Multiple socioeconomic deprivation and impact on survival in patients with primary glomerulonephritis

Emily P. McQuarrie, Bruce Mackinnon, Samira Bell, Stewart Fleming, Valerie McNeice, Graham Stewart, Jonathan G. Fox, Colin C. Geddes, Scottish Renal Biopsy Registry

    Research output: Contribution to journalArticlepeer-review

    9 Citations (Scopus)
    168 Downloads (Pure)


    Background: The impact of multiple socio-economic deprivation on patient outcomes in primary renal diseases is unknown. We aimed to assess whether risk of death or requiring renal replacement therapy (RRT) in patients with primary glomerulonephritis (GN) was higher in patients living in an area of multiple socio-economic deprivation.
    Methods: Patients undergoing native renal biopsy between 2000 and 2014 were identified. Baseline demographics, postcode at time of biopsy, follow-up blood pressure, proteinuria and time to death or RRT were recorded. The Scottish Index of Multiple Deprivation (SIMD) is a multidimensional model used to measure deprivation based on postcode. Using SIMD, patients were separated into tertiles of deprivation.
    Results: A total of 797 patients were included, 64.2% were male with mean age of 54.1 (standard deviation 17.0) years. Median follow-up was 6.3 (interquartile range 3.7–9.4) years during which 174 patients required RRT and 185 patients died. Patients in the most deprived tertile of deprivation were significantly more likely to die than those in the least deprived tertile [hazard ratio (HR) 2.2, P  <  0.001], independent of age, baseline serum creatinine and blood pressure. They were not more likely to require RRT (P  =  0.22). The increased mortality risk in the most deprived tertile was not uniform across primary renal diseases, with the association being most marked in focal segmental glomerulosclerosis (HR 7.4) and IgA nephropathy (HR 2.7) and absent in membranous nephropathy.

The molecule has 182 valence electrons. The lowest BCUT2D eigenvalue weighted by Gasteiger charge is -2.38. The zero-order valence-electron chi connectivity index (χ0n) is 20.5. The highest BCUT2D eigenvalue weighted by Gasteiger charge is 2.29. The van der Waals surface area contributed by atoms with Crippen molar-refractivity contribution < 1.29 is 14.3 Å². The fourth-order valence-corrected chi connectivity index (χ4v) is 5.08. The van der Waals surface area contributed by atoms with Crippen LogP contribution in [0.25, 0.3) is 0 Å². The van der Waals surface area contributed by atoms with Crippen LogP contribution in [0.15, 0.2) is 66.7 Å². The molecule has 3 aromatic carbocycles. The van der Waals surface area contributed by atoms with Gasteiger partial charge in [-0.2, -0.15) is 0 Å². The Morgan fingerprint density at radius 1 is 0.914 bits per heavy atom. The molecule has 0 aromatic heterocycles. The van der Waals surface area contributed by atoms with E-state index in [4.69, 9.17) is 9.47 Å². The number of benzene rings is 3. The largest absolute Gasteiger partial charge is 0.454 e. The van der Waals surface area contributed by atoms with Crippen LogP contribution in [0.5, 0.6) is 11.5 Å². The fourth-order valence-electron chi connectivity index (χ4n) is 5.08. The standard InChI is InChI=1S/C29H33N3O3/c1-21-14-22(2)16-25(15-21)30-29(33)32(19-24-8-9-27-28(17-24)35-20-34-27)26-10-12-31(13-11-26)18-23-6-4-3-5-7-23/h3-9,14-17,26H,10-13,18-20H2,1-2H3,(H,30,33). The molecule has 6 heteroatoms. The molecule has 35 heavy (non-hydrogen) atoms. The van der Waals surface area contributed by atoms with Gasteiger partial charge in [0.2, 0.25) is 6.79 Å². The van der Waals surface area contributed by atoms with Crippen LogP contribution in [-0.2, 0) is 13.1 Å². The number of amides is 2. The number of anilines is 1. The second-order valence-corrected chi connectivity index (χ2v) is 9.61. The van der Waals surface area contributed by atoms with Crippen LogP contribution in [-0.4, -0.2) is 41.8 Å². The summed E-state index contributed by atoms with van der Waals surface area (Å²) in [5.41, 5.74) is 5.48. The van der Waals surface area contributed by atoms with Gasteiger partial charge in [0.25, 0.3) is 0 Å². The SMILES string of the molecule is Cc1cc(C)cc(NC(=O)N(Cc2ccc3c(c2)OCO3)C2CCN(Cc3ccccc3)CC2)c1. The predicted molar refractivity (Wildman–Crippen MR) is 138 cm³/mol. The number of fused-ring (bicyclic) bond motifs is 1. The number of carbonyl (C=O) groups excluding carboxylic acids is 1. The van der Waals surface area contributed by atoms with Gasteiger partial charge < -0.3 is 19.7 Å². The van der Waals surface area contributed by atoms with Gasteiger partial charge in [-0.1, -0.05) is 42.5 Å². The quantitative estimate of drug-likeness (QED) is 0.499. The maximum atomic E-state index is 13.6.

Conclusion: We have demonstrated a significant independent 2-fold increased risk of death in patients with primary GN who live in an area of multiple socio-economic deprivation at the time of diagnosis as compared with those living in less deprived areas.
    Original languageEnglish
    Pages (from-to)49-54
    Number of pages6
    JournalClinical Kidney Journal
    Issue number1
    Early online date7 Jan 2017
    Publication statusPublished - Feb 2017


    • Biopsy
    • FSGS
    • Glomerulonephritis
    • IgA nephropathy
    • Membranous nephropathy


    Dive into the research topics of 'Multiple socioeconomic deprivation and impact on survival in patients with primary glomerulonephritis'. Together they form a unique fingerprint.

    Cite this